The Hippo

HOME| ADVERTISING| CONTACT US|

 
Nov 14, 2018







NEWS & FEATURES

POLITICAL

FOOD & DRINK

ARTS

MUSIC & NIGHTLIFE

POP CULTURE



BEST OF
CLASSIFIEDS
ADVERTISING
CONTACT US
PAST ISSUES
ABOUT US
MOBILE UPDATES
LIST MY CALENDAR ITEM


Ellis Paul. Courtesy photo.




Ellis Paul with Shun Ng 

When: Sunday, April 12, 8 p.m.
Where: Tupelo Music Hall, 2 Young Road, Londonderry
Tickets: $25 at tupelohall.com




Doctor folk
Ellis Paul plays Tupelo

04/09/15
By Michael Witthaus music@hippopress.com



Long called the dean of the Boston folk music scene, Ellis Paul reached an even higher level last May when the University of Maine named him an honorary doctor of humane letters. Speaking at commencement, Paul recalled his chagrined father urging postgraduate education instead of a musical career. 

“What I should’ve told him was: ‘If I work hard enough at music, someday, somebody’s gonna give me one of those degrees for free!’”
In a recent phone interview, Paul allowed that much has changed from his halcyon days of the late ‘80s and early ‘90s, playing open mikes with fellow up and comers Shawn Colvin, Patty Griffin and Vance Gilbert. Should his own child have aspirations similar to his, the conversation might be different.
“When I was younger there was more of a defined path to establishing a career. Now … it’s a different kind of job in a way. I would still tell him that the songs are the most important,” Paul said, and then laughed. “I guess I’d tell him to get a backup plan.”
Embracing the new economics of music, Paul fan-funded his last two albums. The most recent, 2014’s Chasing Beauty, was produced by old friend Kristian Bush, and co-produced by his brother Brandon Bush of Train. The Sugarland band backed him in the studio. The project raised over $100,000 through novel offerings for contributors like a private dinner or a framed set of lyrics illustrated by Paul.
The majority of donors, however, gave $25 for an advance copy of the record. 
“I’m lucky because I’ve been doing it for long enough to have a bunch of supporters who are willing to drop money on my projects and not get much in return except music,” Paul said. “I have to make them feel like their investment in me is worth it. Hopefully, that was the case.”
He also branched out into new areas with success. His history-themed children’s album Hero In You won a Parents’ Choice Foundation gold medal, and a book based on one of the songs is due this fall.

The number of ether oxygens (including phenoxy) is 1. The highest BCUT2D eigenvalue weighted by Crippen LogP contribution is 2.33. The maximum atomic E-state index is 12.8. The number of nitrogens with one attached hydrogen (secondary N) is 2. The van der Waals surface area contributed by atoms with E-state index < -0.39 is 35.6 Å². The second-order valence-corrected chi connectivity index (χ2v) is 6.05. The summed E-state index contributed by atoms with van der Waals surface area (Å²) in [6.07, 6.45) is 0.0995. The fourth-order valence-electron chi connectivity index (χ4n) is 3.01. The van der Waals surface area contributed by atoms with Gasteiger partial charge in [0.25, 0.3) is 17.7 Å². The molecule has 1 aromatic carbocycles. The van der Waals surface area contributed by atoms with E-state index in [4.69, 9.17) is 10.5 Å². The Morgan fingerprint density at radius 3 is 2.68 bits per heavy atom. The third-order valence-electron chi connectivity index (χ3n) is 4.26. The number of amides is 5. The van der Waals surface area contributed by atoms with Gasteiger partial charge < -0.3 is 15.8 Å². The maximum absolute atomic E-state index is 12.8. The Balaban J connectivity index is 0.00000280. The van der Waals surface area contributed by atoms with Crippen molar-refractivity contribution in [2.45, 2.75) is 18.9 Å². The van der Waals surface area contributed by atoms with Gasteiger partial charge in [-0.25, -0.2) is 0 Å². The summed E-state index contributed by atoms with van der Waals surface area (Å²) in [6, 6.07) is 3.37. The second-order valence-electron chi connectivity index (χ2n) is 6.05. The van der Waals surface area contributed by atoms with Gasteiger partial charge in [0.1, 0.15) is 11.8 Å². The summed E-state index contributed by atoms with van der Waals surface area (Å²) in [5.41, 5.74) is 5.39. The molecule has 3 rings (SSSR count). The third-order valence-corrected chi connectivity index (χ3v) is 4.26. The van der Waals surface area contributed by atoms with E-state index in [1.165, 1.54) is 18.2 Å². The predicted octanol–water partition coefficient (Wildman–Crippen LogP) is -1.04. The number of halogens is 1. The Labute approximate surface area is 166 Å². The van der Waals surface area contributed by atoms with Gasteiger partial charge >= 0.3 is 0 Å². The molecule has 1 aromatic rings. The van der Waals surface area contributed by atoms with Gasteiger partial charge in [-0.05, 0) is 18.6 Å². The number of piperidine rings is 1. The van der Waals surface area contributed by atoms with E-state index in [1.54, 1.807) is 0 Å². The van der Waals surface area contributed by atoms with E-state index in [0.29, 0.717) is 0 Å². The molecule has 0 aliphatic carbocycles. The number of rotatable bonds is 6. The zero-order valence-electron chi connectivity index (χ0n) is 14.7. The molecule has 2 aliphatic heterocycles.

“It’s cool knowing that parents, kids and grandparents are connecting over it,” Paul said.
Kids’ records and books also add variety to his merchandise table.  
“I have a little bit of a Wal-Mart going at my shows. That’s the new business, [having] as much storefront as you can,” he said.
Fans at Paul’s April 12 show at Tupelo Music Hall can purchase a poster for the 18th annual Woody Guthrie Festival this summer in Okemah, Oklahoma. Paul’s played at all but one of the gatherings — “the year my daughter was born” — and has done the artwork for the last three. 
“Woody … he pretty much defined what my job is,” Paul said. “He wasn’t a brilliant singer or guitar player, but he was a great writer and writing about the right things.” 
“Write what you know” continues as Paul’s maxim. Chasing Beauty’s “Waiting on a Break” empathizes with talented musicians who are still working day jobs.
“I’m trying to attach myself to songs that I have a personal connection with,” Paul said. “It would be difficult for me to write about Iran, Israel or even something like Ferguson because I don’t really have any personal blood that’s been spilled in the process of those things yet. … I write about things I know and care about, like health insurance issues, because I constantly go to battle with my insurance company — things that are right on my front doorstep.”
That doesn’t mean shying away from hard topics. “Toy Soldiers” harrowingly describes the determination of a 19-year-old wounded in an Iraq RPG explosion. 
“I will not be a prisoner of war,” Paul sings. “My legs are made of steel and silicone.”  
Paul’s touring schedule remains intense, and he has no immediate plans of slowing down.  
“The best part of the job is creating the music and writing it … the only downside is being stuck on the highway most of your day,” he said. “But writing, creating a little three-dimensional world in three minutes, that’s the best part of the job. That’s what still drives me.” 
 
As seen in the April 9, 2015 issue of the Hippo.





®2018 Hippo Press. site by wedu